An unrepentant ex-doper from Kazakhstan kissing his gold medal on the queen's front drive was hardly how Brits had imagined Day 1 of their Olympic Games. Instead of a British champion in cyclist Mark Cavendish, they got Borat without the fun and a lesson in how to lose.
Not like they needed one.
The omens for Britain had been so good. Everyone figured Cavendish — a.k.a "the Manx Missile," on account of his ungodly speed in the finishing straight — as a sure thing. Prince Charles and his wife, Camilla, came to give Cavendish a royal send-off. The world champion also had Bradley Wiggins in his corner, ready to repay one good turn with another after Cavendish helped the rider now universally known across these isles as "Wiggo" (soon to be Sir Wiggo?) become the first Briton this July to win the Tour de France.
"Cav," the thinking went, would get Britain's first gold of 2012 — hopefully, the first of many.
Only hours earlier, director Danny Boyle had made maximum use of his license to thrill and ensured everyone had a gas, gas, gas at the opening ceremony. If Cavendish could then follow James Bond by kick-starting Britain's medal count, then London 2012 would, as they say in the parts, be sorted, off to the best possible beginning. IOC President Jacques Rogge himself had said beforehand how important an early British medal would be to the mood and atmosphere of the London games.
But what's that phrase about best laid plans going awry? Alexander Vinokourov had it memorized. Wiggo huffed, puffed and gave his all, as did Cav's three other teammates in their Team GB jerseys, as they guided and pulled him across the English countryside. They'd hoped to manoeuvr their human rocket into a sprint finish on The Mall, the road that leads to Queen Elizabeth II's rather large pad. But Vinokourov shot off too far ahead to be caught.
Oh, the irony. Britain agonized long and hard before these games about whether its own ex-doper cyclist, David Millar, deserved a spot on Team GB. After strong-arming from the World Anti-Doping Agency and sport's highest court, which ruled that Millar and other Britons who served doping bans can't be barred from the games for life, British Olympic officials held their nose and let him in.
Kazakhstan, as far as we know, had no qualms fielding Vinokourov. Unlike Millar, now an ardent and eloquent campaigner against doping, he's never been keen to come clean about his past, the blood doping at the 2007 Tour de France and his subsequent two-year ban. Nor was he about to start now, not after the Grand Duke of Luxembourg hung the gold medal around his neck on the top step of the podium set against the backdrop of Buckingham Palace.
"I've turned the page on 2007. I've shown and proved to everyone that Vino is still here," he said. "Today is not the day to talk of that."
Just because Vino says so doesn't actually make it so. Still, American rider Chris Horner said Vinokourov has served his time, "done the same drug tests all of us have done" and should be cut some slack.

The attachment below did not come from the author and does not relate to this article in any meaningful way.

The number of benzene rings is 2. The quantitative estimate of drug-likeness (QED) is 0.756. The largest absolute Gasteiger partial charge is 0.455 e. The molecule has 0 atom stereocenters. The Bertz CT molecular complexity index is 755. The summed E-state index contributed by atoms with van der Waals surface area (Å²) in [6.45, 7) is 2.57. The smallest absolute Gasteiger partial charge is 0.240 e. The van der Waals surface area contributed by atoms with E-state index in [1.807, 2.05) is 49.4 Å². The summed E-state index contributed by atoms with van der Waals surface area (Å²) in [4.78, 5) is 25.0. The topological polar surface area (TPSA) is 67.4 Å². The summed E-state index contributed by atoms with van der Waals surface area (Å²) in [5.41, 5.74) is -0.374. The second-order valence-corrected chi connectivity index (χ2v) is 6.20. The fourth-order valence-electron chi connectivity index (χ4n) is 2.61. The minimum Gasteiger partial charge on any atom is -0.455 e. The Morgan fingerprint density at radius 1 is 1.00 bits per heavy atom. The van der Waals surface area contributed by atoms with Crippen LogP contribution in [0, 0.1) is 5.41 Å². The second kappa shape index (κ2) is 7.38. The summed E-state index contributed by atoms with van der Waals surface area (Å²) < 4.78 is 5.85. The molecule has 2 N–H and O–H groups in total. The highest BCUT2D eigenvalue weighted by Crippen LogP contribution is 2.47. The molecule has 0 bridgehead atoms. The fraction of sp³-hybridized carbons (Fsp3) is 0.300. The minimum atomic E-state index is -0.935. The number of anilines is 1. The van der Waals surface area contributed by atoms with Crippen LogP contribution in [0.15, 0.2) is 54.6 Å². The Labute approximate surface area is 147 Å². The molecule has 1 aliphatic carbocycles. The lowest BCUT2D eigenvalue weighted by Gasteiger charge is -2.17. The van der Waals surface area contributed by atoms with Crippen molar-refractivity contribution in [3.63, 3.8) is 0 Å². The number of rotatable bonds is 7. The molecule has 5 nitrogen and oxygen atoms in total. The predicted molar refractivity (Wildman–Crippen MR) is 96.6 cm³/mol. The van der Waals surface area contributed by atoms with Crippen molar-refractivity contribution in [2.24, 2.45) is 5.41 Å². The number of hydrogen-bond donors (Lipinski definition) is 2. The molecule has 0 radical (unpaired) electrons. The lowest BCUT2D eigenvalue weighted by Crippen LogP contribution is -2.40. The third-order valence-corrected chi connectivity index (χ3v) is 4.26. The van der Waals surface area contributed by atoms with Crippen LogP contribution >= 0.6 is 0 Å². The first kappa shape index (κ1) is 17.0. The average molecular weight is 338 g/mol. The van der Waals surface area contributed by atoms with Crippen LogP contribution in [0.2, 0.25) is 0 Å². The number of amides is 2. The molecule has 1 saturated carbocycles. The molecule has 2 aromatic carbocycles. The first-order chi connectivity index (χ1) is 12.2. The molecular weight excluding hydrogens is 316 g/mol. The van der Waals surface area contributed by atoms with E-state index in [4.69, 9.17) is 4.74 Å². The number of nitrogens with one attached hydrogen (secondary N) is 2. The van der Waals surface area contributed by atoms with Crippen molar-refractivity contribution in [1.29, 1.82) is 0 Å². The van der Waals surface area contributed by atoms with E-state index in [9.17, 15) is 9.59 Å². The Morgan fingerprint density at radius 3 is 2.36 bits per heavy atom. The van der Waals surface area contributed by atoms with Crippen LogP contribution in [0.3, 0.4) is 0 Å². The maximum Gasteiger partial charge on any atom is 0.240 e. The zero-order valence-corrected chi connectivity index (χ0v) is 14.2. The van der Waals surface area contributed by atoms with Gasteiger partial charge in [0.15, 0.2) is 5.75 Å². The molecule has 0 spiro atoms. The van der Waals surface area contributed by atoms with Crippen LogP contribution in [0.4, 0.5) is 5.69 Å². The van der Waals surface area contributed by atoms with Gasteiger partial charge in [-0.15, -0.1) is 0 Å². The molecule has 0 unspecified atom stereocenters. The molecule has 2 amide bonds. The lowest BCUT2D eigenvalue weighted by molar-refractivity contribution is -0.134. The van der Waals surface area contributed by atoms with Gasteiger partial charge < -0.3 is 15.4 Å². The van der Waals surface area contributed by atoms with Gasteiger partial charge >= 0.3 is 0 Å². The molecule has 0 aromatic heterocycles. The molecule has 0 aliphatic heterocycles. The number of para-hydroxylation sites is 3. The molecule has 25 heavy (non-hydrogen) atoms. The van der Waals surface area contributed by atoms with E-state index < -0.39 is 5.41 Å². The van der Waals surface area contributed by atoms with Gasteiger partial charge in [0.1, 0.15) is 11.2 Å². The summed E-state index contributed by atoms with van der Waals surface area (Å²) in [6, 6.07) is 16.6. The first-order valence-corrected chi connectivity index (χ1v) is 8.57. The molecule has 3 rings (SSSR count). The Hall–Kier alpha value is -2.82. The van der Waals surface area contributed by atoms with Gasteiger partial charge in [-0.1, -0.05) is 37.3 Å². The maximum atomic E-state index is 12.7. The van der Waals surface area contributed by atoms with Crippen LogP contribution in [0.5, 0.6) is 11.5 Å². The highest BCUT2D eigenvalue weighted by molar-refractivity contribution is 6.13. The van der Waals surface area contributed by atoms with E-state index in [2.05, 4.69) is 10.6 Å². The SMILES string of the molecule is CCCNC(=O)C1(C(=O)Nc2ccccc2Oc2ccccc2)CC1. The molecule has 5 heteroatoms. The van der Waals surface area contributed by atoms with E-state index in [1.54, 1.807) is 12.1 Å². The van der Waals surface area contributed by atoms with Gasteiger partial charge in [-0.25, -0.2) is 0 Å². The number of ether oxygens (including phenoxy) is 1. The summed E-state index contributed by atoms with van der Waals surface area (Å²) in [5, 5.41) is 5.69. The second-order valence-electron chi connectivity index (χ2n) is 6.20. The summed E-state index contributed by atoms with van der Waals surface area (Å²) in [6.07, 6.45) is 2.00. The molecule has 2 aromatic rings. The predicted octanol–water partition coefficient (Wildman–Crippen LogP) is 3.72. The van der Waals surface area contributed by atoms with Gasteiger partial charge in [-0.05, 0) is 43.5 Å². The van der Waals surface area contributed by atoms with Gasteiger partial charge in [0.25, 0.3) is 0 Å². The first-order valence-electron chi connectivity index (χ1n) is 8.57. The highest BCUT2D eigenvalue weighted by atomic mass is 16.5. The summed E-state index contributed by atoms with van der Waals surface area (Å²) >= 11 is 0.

"I haven't seen anything out of him that tells me that he's still doing anything sketchy," Horner said. "Those are the rules and that's the way it is. It's crazy to think that those are the rules and you come back and then all of a sudden everybody still wants to hang you."
Well, not exactly. But a "sorry" from Vinokourov would have been good. Millar's readiness to address his doping, why and how he started and his subsequent repentance, has made it easier to forgive him.
But, hey, that's sports. Win some, lose some, sometimes to people who don't feel quite right. As the British say, on T-shirts and tea mugs, Keep Calm and Carry On. There'll be medals aplenty for Team GB in the two weeks ahead.
Plus, it wasn't all negative. The monster crowds — pre-race estimates of about 1 million looked on the mark — that lined the 250-kilometre route Saturday from the British capital through rolling countryside and back again had a jamboree, at least until Cavendish proved the streets of London aren't paved with gold.
If their enthusiasm is a foretaste of things to come, Rogge has nothing to worry about. The landmarks of London — the queen's palace, the royal guards in the bearskin hats whose band regaled the crowds with the James Bond theme and music from "Chariots of Fire," the lush parks — provide pathos and stunning images. Even without gold from Cav, one felt London 2012 will still be quite a party.
"Exceptional. Even at the Tour de France, I've rarely seen so many people," said French rider Sylvain Chavanel.
"Insane," said Horner, "but to a degree that it was just absolutely probably the most dangerous and crazy race I've done, for sure."
And besides, it's not like Brits don't know how to lose. Learning how to laugh off defeat is practically the only way to stay sane for a country that invented modern football but hasn't won the World Cup since 1966, and hasn't seen a British man win Wimbledon since Fred Perry in 1936.
Richard Jones, a Londoner who hustled over to Buckingham Palace, got the tone just right when Cav didn't deliver.
"I was there when he didn't win it!" he yelled.
John Leicester is an international sports columnist for The Associated Press. Write to him at jleicester(at)ap.org or follow him at http://twitter.com/johnleicesterSuggest a correction